Cardiac Rehabilitation Following Acute Coronary Syndrome in Women

Cardiac Rehabilitation Following Acute Coronary Syndrome in Women Acute coronary syndrome (ACS) is among the leading burdens of disease among women. It is a significant driver of morbidity and chronically undermines their quality of life. Cardiac rehabilitation (CR) is indicated for ACS patients in clinical practice guidelines, including those specifically for women. CR is a multi-component model of care, proven to reduce mortality and morbidity, including in women. However, women are significantly less likely to be referred to CR by providers, and if they are referred, to enroll and adhere to programs. Reasons include lack of physician encouragement, preference not to feel fatigue and pain, transportation barriers, comorbidities and caregiving obligations. Strategies to mitigate this under-use include systematic early inpatient referral, tailoring programs to meet women’s needs and preferences (e.g., offering dance, opportunities for social interaction), and offering non-supervised delivery models. Unfortunately, these strategies are not widely available to women. Given the greater longevity seen in women, the critical role CR plays in augmenting quality of life in this population must be recognized and care providers must do more to facilitate referral to and encourage participating in CR programs. http://www.deepdyve.com/assets/images/DeepDyve-Logo-lg.png Current Treatment Options in Cardiovascular Medicine Springer Journals

Cardiac Rehabilitation Following Acute Coronary Syndrome in Women

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Publisher
Springer US
Copyright
Copyright © 2017 by Springer Science+Business Media New York
Subject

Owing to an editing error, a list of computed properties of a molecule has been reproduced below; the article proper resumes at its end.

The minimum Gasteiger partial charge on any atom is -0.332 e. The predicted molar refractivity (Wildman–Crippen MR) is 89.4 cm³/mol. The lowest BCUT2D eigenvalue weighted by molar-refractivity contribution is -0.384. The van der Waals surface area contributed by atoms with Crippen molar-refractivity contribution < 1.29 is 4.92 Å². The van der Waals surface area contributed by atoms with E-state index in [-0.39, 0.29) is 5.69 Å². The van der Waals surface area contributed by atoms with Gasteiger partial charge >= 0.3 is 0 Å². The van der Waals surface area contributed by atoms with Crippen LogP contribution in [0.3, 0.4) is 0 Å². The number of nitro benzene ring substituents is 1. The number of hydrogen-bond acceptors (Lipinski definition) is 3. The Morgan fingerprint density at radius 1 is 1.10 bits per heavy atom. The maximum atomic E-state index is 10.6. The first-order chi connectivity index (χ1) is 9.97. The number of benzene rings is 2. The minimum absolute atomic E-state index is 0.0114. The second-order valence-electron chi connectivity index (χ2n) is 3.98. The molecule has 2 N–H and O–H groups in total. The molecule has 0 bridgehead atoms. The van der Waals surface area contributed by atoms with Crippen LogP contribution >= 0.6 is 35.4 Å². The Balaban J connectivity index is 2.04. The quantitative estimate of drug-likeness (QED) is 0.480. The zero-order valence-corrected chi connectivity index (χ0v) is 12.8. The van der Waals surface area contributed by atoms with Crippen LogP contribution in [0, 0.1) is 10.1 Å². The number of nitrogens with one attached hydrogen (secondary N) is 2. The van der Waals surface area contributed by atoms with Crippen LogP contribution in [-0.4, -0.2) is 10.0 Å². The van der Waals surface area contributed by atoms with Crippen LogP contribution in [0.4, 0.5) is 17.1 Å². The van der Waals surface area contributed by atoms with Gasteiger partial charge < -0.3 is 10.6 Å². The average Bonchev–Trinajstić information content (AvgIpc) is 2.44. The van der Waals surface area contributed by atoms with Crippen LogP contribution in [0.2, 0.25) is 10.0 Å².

Medicine & Public Health; Cardiology
ISSN
1092-8464
eISSN
1534-3189
D.O.I.
10.1007/s11936-017-0559-x
Publisher site
See Article on Publisher Site

Abstract

Acute coronary syndrome (ACS) is among the leading burdens of disease among women. It is a significant driver of morbidity and chronically undermines their quality of life. Cardiac rehabilitation (CR) is indicated for ACS patients in clinical practice guidelines, including those specifically for women. CR is a multi-component model of care, proven to reduce mortality and morbidity, including in women. However, women are significantly less likely to be referred to CR by providers, and if they are referred, to enroll and adhere to programs. Reasons include lack of physician encouragement, preference not to feel fatigue and pain, transportation barriers, comorbidities and caregiving obligations. Strategies to mitigate this under-use include systematic early inpatient referral, tailoring programs to meet women’s needs and preferences (e.g., offering dance, opportunities for social interaction), and offering non-supervised delivery models. Unfortunately, these strategies are not widely available to women. Given the greater longevity seen in women, the critical role CR plays in augmenting quality of life in this population must be recognized and care providers must do more to facilitate referral to and encourage participating in CR programs.

Journal

Current Treatment Options in Cardiovascular MedicineSpringer Journals

Published: Jun 17, 2017

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